DevOps sounds more like a Special Forces division of the military than a technology role, but this position is mission-critical to the software development life cycle.
The challenge with DevOps is that organizationally it bridges an important part of the software lifecycle—change management. In software development, change is critical to success. In operations, change is faced with caution since it introduces risk. The best candidates for a DevOps role possess great communication skills and the ability to crossover between both disciplines.
Do you have what it takes to join the elite special forces of a DevOps role? If you’re a professional with experience in software development or system operations, you may be just the right candidate to unlock this mission.
Most DevOps engineers have specialized training in one stack, so don’t worry if you’re not adept at every stack out there. Instead, look for roles that align with your deepest knowledge. If you’re choosing which stack to specialize in, below is some information worth considering.
- Linux: This open source platform is the most common stack for DevOps. Why? Because of the fast growth of cloud services, such as Amazon Web Services, many of which started on the Linux platform.
- Microsoft: Experience with a variety of Microsoft products like Azure (its cloud platform), Windows Server or SQL Server is typically required for roles using this stack.
- Hybrid: This can represent Linux and Microsoft technology together, or even cloud and a traditional datacenter hosting setup. The more hybrid the environment, the more you will need strong systems and operations experience to be successful. Not for the faint of heart.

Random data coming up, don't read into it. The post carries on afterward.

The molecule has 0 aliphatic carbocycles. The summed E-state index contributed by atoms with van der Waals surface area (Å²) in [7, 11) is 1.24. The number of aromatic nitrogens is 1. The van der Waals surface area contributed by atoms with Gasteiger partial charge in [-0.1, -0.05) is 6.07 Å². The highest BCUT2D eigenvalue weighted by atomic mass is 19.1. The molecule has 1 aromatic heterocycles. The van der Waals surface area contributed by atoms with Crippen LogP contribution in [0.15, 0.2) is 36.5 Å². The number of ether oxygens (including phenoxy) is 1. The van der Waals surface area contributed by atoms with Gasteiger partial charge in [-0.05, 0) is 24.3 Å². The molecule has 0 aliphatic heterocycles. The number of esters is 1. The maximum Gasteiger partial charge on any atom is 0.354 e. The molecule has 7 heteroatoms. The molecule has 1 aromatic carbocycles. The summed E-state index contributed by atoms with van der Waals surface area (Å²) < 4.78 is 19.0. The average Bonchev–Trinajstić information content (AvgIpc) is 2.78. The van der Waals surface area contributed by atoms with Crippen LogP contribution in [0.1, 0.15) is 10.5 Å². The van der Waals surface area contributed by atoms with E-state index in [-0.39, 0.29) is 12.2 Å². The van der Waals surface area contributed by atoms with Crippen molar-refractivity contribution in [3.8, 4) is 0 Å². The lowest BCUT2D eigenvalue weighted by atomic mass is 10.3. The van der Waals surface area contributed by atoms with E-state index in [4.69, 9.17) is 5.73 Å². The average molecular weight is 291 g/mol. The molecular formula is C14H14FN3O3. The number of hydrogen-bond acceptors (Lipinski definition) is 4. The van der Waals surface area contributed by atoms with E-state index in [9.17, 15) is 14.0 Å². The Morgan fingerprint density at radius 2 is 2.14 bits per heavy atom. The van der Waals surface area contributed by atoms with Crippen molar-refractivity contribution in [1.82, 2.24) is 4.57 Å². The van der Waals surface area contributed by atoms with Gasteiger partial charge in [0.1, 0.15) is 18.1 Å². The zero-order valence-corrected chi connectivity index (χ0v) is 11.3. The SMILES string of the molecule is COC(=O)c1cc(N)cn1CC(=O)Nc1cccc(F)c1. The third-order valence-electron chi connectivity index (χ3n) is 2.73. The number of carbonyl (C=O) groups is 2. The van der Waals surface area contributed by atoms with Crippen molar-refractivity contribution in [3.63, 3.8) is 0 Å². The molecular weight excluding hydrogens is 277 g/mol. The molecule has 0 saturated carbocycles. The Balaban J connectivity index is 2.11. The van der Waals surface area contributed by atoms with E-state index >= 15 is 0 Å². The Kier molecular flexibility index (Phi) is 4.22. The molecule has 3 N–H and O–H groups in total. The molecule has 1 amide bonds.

Infrastructure Automation and Development
Regardless of the systems stack, most DevOps roles require knowledge of building, deploying and operating software. What this means for you? You need mad skills. Below are the four main clusters of skills and tools you’ll need to succeed in a DevOps role.
Strong experience with one technology in a cluster usually translates well to the others with only a few weeks of training, and since many of these tools are relatively new, you should be willing and able to apply your existing knowledge to new tools as needed for the role.
What you need:
- Puppet, Chef, Vagrant, CFEngine and Bcfg2: Maintaining consistent system performance is critical. This means being up and available, as well as fast and reliable. Experience with these configuration management tools will help you manage software and system changes repeatedly and predictably.
- Jenkins, Maven, Ant, CruiseControl and Hudson: A key part of your job is making it faster and easier to create and deploy software. Experience with tools like these will help ensure you have what you need to keep things moving.
- Git, SVN, CVS, Visual Studio Online and Perforce: Version control is important to DevOps so developers don’t get in each other’s way. Use of these source control systems allows for collaboration on software projects and makes it easy to manage changes and updates.
- Nagios, Munin, Zabbix, Sensu, LogStash, CloudWatch, Splunk and NewRelic: As a DevOps professional, you must always keep tabs on performance. While the specifics of each tool are different, you should know the philosophy and principles behind each of them so you can implement them effectively.
While this list isn’t comprehensive, the most important skill you can bring to the table is the ability to quickly learn the ins and outs of a new tool, so you can keep multiple teams running smoothly and effectively.
- 4 Interview Questions for DevOps Engineers
- Technical Interview Questions for Linux DevOps
- Why DevOps Is CPR for Cloud Applications